At any given moment the most titillating movie intrigues are not about star salaries or director firings, but rather about those grisly details that are well below the radar.
“The blood doesn’t look right to me. We need believable blood. Blood that coagulates. Get me better blood.”
Those were the demands of one filmmaker who was prepping an especially violent scene on an important movie. Though he abhorred violence, he was determined to deliver memorable murders.
Production strategizing usually remains secretive, with the exception of Alec Baldwin’s Rust, which seems grist for endless litigation. On most studio films, however, the cone of silence remains intact.
The vintage example is The Godfather: Though much has been written about that movie, some pre-production conflicts have lately been revisited in Mark Seal’s new book Leave the Gun, Take the Cannoli, which relies in part on two previously unknown documents.
Francis Coppola, it seems, decided to retain the services of two individuals to record, word-for-word, the deliberations between himself and his senior production staff — details involving his rebellious production manager, his temperamental cinematographer and, of course, the always melodramatic Marlon Brando.
Full disclosure: As the book points out I was the vice president for production at Paramount in that period and was occasionally on set — but not often enough to observe these day-by-day dramas. Robert Evans, as studio chief, had made it clear that my primary responsibility at Paramount was to mobilize our coming slate including the likes of Paper Moon, The Parallax View, Chinatown and The Longest Yard, as I had done in leading the charge to acquire The Godfather.
On The Godfather, Coppola famously set out to make a $7 million art movie about a gangster family – one unlike any other genre movie. In doing so, he instructed his crew to devise a list of “movie clichés” that he would carefully avoid. His film would “defy audience expectations of a crime film.” It would be “more painterly than pulpy.”
Coppola thus decided to create a succession of tableaus that would set the tone, whether for a wedding scene or an assassination. Even the murder of the police captain at an Italian restaurant would rely on a master tableau in a harshly lit restaurant. “We want to take violence into the bright lights. Movie killings are always in a dark corner,” he said. “The entire movie will consist of one long series of fantastically beautiful pictures in a world of ugliness and evil.”
Achieving the specifics was often stressful, as with a prospective bridge scene. “Bridges are a pain in the ass,” complained Gordon Willis, the feisty camera man. “The people who run them are especially a pain in the ass.”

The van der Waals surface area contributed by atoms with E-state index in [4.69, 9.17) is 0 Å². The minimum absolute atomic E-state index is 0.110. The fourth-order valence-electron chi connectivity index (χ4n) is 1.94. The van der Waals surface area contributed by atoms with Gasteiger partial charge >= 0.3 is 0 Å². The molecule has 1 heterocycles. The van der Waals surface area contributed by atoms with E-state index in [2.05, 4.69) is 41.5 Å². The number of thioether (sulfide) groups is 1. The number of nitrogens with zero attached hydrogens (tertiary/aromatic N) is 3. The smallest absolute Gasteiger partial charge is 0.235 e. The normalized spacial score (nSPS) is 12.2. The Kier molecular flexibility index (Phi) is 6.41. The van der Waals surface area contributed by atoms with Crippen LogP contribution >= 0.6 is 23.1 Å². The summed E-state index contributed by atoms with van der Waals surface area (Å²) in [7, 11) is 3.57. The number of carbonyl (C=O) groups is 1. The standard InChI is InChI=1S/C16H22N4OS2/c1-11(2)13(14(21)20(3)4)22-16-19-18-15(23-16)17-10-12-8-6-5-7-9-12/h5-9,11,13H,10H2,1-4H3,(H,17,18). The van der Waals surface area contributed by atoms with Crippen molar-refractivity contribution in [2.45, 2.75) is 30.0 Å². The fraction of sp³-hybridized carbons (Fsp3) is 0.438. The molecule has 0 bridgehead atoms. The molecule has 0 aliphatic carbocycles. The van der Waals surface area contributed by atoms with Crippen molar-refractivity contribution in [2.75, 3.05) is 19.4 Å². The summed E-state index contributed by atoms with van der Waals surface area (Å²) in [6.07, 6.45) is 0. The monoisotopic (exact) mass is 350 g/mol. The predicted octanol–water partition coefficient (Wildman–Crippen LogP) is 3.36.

When Dean Tavoularis, who designed the production, suggested using old process footage of New York streets, Willis vigorously protested, declaring it would require “technical masturbation” to achieve reality.
Coppola fought hard to create a scene in which a 1945 period Constellation would fly Tom Hagen to Los Angeles but, again, Willis protested that the old aircraft would prove noisy and unwieldy. Coppola refused to budge on the grounds of authenticity (in reality, the “Connies” weren’t introduced until the following year, so authenticity proved fleeting).
Coppola’s insistence on “nonlinear storytelling” occasionally confounded his crew. “You will be seeing the results first, then the cause,” the director said. Thus the audience would hear, “My God, the Godfather is dead,” and next see an emerging Brando getting shot, Coppola explained.
A stalwart family man, cerebral by instinct, Coppola was not a fan of violent movies, but nonetheless was stylistically obsessive about his gory action scenes. The dead horse’s head found in Jack Woltz’s bed had been designed by the Paramount special effects department and was quickly rejected as looking fake (it was), so a nervous team was dispatched to find an actual dead horse.
Coppola wrote a “special effects” memo to his team pointing out that “a close-up of a bullet hole through a shattered hand can be much more unsettling than a ton of innards and blood.”
In the restaurant assassination scene, Willis felt the makeup man did a good job in creating blood from a corn syrup base that might even congeal realistically, adding, “Blood is more believable when it has a brown-to-black kind of color.”
But Coppola wanted to follow Mario Puzo’s novel, which specified that “the blood turns into a fine mist.” Said Coppola: “The mist is wholly unrealistic but I think it is great. It worked for the novel.” His comment reflected the tight relationship that the director and novelist had formed in working together on the screenplay – a unique marriage of sensibilities.
As Seal’s book concludes, Coppola managed to fight his way through barricades in achieving his vision – problems with a devious budget-cutting studio bureaucrat and even with erratic segments of the Mafia itself. At one point in his shooting schedule, the mist of intrigue became as surreal as the mist of blood; indeed, he had become convinced that he would imminently be fired and even fled briefly to Paris to start writing another screenplay.
He was completely mistaken and misinformed about the firing, of course. His vision of The Godfather, Evans and I realized, had been brilliantly realized, his obstacles overcome.
Blood had been spilled, but it was in a worthy cause.